US 4756543 A
The invention relates to an arrangement for controlled damping of pivoting movements, preferably in an articulated bus. The arrangement comprises hydraulic dampers arranged between the vehicle units, a hydraulic control system which connects the dampers with each other, and an electrical control system which activates electrically operated valves in the hydraulic control system. The invention is characterized essentially in that it comprises devices which allows the electrical control system, in response to sensors which sense the pivot angle and the vehicle speed, to connect various throttles in the connecting lines between the dampers, to thereby control the damping level of the dampers.
1. Arrangement for controlled damping of pivoting movements in a vehicle with two vehicle units pivotally joined to each other, particularly an articulated bus, comprising at least two hydraulic dampers arranged between the vehicle units, a hydraulic control system hydraulically connected to the dampers, an electrical control system electrically connected to electrically operated valves in the hydraulic control system and to a number of sensors sensing various vehicle parameters, of which the vehicle speed is one parameter, the pivot angle between the vehicle units is another parameter and the direction of pivoting between the vehicle units is a third parameter, said electrical control system being arranged, via said electrically operated valves to connect in the connecting lines between the dampers in the hydraulic control system various throttles, representing various levels of throttling, in response to parameter values representing both the pivot angle and the vehicle speed said hydraulic control system further including electically operated bypass valves and said electrical control system is arranged, in response to signals indicating the direction of pivoting between the vehicle units, at least at vehicle speeds below a predetermined value, to actuate said bypass valves when the vehicle units are unfolded towards alignment with each other.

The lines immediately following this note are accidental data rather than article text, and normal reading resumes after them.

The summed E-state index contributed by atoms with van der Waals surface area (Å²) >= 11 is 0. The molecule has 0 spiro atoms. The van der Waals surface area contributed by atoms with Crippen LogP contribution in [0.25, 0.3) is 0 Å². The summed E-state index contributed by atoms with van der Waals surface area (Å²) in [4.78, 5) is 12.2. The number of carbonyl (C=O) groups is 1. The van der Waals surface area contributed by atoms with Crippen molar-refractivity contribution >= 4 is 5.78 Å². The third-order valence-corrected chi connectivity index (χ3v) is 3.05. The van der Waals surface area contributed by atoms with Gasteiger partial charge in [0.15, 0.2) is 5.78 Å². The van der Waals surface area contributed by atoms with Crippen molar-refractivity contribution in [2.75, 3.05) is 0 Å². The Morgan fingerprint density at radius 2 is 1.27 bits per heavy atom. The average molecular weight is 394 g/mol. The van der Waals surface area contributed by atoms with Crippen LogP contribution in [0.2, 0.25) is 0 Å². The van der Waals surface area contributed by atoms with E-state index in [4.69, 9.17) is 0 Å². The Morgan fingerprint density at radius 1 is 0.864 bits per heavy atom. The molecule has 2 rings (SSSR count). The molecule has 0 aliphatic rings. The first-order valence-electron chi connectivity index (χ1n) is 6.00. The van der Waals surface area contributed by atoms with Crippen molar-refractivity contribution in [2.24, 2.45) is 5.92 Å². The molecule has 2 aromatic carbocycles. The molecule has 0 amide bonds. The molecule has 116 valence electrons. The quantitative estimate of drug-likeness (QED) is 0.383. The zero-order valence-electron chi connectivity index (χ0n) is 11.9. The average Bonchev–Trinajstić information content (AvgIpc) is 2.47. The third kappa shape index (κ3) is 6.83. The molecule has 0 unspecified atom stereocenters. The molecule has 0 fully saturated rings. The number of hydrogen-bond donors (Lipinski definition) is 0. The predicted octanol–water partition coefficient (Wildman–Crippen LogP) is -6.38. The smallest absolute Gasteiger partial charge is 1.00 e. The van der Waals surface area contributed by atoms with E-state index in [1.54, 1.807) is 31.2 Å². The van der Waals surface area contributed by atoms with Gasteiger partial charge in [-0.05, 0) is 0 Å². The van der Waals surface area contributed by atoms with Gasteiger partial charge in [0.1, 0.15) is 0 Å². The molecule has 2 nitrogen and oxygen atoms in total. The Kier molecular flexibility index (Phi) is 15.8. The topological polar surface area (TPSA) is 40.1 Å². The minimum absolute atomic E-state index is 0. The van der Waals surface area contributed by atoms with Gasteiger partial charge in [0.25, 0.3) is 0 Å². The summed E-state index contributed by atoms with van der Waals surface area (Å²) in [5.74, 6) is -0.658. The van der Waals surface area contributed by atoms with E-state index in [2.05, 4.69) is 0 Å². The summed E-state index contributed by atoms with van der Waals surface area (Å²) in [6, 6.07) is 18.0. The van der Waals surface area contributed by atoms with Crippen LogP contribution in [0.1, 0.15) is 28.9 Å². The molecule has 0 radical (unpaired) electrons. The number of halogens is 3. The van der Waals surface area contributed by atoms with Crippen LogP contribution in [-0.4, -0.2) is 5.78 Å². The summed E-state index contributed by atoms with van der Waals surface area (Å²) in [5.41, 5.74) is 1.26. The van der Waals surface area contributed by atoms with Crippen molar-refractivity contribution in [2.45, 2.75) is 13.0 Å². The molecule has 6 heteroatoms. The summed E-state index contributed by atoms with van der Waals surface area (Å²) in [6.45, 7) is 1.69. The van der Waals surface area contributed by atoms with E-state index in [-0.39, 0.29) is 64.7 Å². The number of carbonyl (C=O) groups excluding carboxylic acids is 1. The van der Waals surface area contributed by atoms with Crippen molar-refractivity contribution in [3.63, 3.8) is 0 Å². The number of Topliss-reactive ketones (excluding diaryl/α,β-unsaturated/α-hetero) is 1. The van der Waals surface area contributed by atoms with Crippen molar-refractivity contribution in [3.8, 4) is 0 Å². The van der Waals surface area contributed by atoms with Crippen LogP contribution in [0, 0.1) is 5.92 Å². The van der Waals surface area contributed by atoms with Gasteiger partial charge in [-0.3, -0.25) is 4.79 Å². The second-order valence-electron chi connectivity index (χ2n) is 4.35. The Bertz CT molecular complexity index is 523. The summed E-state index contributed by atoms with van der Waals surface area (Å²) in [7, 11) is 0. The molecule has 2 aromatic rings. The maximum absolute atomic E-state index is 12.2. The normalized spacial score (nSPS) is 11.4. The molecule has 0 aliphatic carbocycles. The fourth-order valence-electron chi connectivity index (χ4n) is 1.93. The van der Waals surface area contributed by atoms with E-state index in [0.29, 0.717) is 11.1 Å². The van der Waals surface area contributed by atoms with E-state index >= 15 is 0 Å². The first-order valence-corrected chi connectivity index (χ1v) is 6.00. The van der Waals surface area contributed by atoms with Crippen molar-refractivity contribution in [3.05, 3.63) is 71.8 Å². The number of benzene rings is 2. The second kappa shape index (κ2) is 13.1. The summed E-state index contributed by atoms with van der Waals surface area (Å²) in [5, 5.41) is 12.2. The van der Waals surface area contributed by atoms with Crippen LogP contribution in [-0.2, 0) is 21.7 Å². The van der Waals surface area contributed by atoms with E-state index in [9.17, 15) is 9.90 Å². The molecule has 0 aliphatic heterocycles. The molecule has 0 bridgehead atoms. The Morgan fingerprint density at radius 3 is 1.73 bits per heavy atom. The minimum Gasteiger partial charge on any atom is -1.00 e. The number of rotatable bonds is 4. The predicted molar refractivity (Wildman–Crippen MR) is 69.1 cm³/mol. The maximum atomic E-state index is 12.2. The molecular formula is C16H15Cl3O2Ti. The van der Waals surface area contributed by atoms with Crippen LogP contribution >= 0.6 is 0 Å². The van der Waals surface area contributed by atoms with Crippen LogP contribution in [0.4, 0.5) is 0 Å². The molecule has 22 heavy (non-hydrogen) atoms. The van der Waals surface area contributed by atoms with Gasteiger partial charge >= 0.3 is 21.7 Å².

2. Arrangement according to claim 1, characterized in that the hydraulic control system comprises three throttle lines coupled in parallel to each other, each line having one throttle.
3. Arrangement according to claim 2, characterized in that at least two of the throttle lines comprise electrically operated valves with which the flow through the respective throttle line can be blocked.
4. Arrangement as in claim 1 wherein each damper includes a piston and cylinder unit having two chambers, one on each side of the piston, said hydraulic control system including a first hydraulic line connected to one chamber of each piston and cylinder unit and a second hydraulic line connected to the other chamber of each piston and cylinder unit, said hydraulic control system including means for placing said first and second hydraulic lines in communication with each other and said throttles being arranged to controllably throttle the communication between said first and second hydraulic lines and the arrangement being such that said electrical control system effects essentially free flow of hydraulic fluid between said first and second hydraulic lines when no damping is desired and effects throttled flow of hydraulic fuid between said first and second hydraulic lines when damping is desired in response to pivot angle and vehicle speed.